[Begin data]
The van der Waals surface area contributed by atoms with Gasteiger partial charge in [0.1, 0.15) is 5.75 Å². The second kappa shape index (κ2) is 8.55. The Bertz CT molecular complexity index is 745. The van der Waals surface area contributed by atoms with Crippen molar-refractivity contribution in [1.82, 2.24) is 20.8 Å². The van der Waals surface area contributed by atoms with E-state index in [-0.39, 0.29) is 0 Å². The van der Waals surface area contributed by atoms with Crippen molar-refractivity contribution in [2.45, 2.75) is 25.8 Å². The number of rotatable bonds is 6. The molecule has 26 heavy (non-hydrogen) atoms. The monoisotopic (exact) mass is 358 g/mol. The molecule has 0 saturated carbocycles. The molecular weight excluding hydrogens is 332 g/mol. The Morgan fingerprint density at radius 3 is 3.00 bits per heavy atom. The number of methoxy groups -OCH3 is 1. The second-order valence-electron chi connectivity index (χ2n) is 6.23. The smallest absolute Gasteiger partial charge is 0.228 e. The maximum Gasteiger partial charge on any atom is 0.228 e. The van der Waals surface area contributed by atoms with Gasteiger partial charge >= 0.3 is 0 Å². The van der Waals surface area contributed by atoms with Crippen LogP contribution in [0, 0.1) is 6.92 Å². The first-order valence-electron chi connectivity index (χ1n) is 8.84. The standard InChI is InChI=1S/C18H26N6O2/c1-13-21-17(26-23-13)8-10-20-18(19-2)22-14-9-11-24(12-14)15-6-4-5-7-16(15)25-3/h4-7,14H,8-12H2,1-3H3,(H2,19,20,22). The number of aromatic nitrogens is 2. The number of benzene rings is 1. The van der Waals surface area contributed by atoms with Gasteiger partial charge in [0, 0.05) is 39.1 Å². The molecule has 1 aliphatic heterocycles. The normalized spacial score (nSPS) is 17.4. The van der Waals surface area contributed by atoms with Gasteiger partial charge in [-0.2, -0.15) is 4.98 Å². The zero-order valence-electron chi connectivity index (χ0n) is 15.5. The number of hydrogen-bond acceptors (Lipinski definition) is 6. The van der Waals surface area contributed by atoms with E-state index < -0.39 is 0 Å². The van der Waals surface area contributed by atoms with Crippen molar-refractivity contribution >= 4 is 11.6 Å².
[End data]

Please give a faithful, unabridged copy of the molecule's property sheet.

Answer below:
The van der Waals surface area contributed by atoms with Gasteiger partial charge in [0.1, 0.15) is 5.75 Å². The second kappa shape index (κ2) is 8.55. The Bertz CT molecular complexity index is 745. The van der Waals surface area contributed by atoms with Crippen molar-refractivity contribution in [1.82, 2.24) is 20.8 Å². The van der Waals surface area contributed by atoms with E-state index in [-0.39, 0.29) is 0 Å². The van der Waals surface area contributed by atoms with Crippen molar-refractivity contribution in [2.45, 2.75) is 25.8 Å². The number of rotatable bonds is 6. The molecule has 26 heavy (non-hydrogen) atoms. The monoisotopic (exact) mass is 358 g/mol. The molecule has 0 saturated carbocycles. The molecular weight excluding hydrogens is 332 g/mol. The Morgan fingerprint density at radius 3 is 3.00 bits per heavy atom. The number of methoxy groups -OCH3 is 1. The second-order valence-electron chi connectivity index (χ2n) is 6.23. The smallest absolute Gasteiger partial charge is 0.228 e. The maximum Gasteiger partial charge on any atom is 0.228 e. The van der Waals surface area contributed by atoms with Gasteiger partial charge >= 0.3 is 0 Å². The van der Waals surface area contributed by atoms with Crippen LogP contribution in [0, 0.1) is 6.92 Å². The first-order valence-electron chi connectivity index (χ1n) is 8.84. The standard InChI is InChI=1S/C18H26N6O2/c1-13-21-17(26-23-13)8-10-20-18(19-2)22-14-9-11-24(12-14)15-6-4-5-7-16(15)25-3/h4-7,14H,8-12H2,1-3H3,(H2,19,20,22). The number of aromatic nitrogens is 2. The number of benzene rings is 1. The van der Waals surface area contributed by atoms with Gasteiger partial charge in [0, 0.05) is 39.1 Å². The molecule has 1 aliphatic heterocycles. The normalized spacial score (nSPS) is 17.4. The van der Waals surface area contributed by atoms with Gasteiger partial charge in [-0.2, -0.15) is 4.98 Å². The zero-order valence-electron chi connectivity index (χ0n) is 15.5. The number of hydrogen-bond acceptors (Lipinski definition) is 6. The van der Waals surface area contributed by atoms with E-state index < -0.39 is 0 Å². The van der Waals surface area contributed by atoms with Crippen molar-refractivity contribution >= 4 is 11.6 Å².